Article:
Compliance

Tax Reform Could Take Variety of Paths

“The Congress faces an array of policy choices as it confronts the challenges posed by the amount of federal debt held by the public—which has more than doubled relative to the size of the economy since 2007.”

By John Manganaro editors@strategic-i.com | December 27, 2016
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The large annual budget deficits projected under current law have many tax experts contemplating ways the federal government could bring in additional revenue; the Congressional Budget Office (CBO) has published a paper exploring more than 100 potential avenues for reform.

The extensive research paper estimates the budgetary effects of each approach and highlights some of the advantages and disadvantages of each, including options that would impact the tax treatment of assets allocated pre-tax for retirement.

One such option suggested is to “tax Social Security and Railroad Retirement benefits in the same way that distributions from defined benefit pensions are taxed.” According to CBO researchers, “under current law, less than 30% of the benefits paid by the Social Security and Railroad Retirement programs are subject to the federal income tax. Recipients with income below a specified threshold pay no taxes on those benefits. Most recipients fall into that category, which constitutes the first tier of a three-tiered tax structure.”

The researchers further note that if the sum of this group’s adjusted gross income, their nontaxable interest income, and one-half of their Social Security and Tier I Railroad Retirement benefits exceeds $25,000 (for single taxpayers) or $32,000 (for couples who file jointly), up to 50% of the benefits are taxed. Above a higher threshold—$34,000 for single filers and $44,000 for joint filers—as much as 85 percent of the benefits are taxed.

The paper continues: “By contrast, distributions from defined benefit plans are taxable except for the portion that represents the recovery of an employee’s basis—that is, his or her after-tax contributions to the plan. In the year that distributions begin, the recipient determines the percentage of each year’s payment that is considered to be the nontaxable recovery of previous after-tax contributions, based on the cumulative amount of those contributions and projections of his or her life expectancy. Once the recipient has recovered his or her entire basis tax-free, all subsequent pension distributions are fully taxed … Distributions from traditional defined contribution plans and from individual retirement accounts, to the extent that they are funded by after-tax contributions, are also taxed on amounts exceeding the basis.”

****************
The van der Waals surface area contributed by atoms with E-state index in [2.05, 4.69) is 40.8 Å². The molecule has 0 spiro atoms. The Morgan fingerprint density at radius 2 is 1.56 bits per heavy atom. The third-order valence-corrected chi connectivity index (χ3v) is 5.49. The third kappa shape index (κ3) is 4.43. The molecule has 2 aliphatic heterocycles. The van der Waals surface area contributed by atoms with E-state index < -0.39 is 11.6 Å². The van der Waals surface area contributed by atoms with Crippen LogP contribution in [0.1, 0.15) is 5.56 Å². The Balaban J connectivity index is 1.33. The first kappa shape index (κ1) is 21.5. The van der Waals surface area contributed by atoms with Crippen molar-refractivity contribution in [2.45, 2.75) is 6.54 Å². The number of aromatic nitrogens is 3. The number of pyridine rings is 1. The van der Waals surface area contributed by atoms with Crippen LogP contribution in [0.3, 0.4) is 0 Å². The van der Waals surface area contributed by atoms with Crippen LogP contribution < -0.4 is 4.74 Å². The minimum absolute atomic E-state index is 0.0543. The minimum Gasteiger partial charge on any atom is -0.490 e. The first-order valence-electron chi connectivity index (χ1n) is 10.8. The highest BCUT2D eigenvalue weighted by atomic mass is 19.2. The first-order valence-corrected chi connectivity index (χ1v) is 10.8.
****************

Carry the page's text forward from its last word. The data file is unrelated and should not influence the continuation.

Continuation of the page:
CBO suggests this tax reform approach would treat the Social Security and Railroad Retirement programs in the same way that defined benefit pensions are treated—by defining a basis and taxing only those benefits that exceed that amount. For employed individuals, the basis would be the payroll taxes they paid out of after-tax income to support those programs (but not the equal amount that employers paid on their workers’ behalf).

“Under this option, revenues would increase by $423 billion from 2017 through 2026,” the paper suggests. “This option also has drawbacks. It would have the greatest impact on people with the lowest income: People with income below $44,000, including some who depend solely on Social Security or Railroad Retirement for their support, would see their taxes increase by the greatest percentage. In addition, raising taxes on Social Security and Railroad Retirement benefits would be equivalent to reducing those benefits and could be construed as violating the implicit promises of those programs.”

NEXT: Various other tax reforms suggested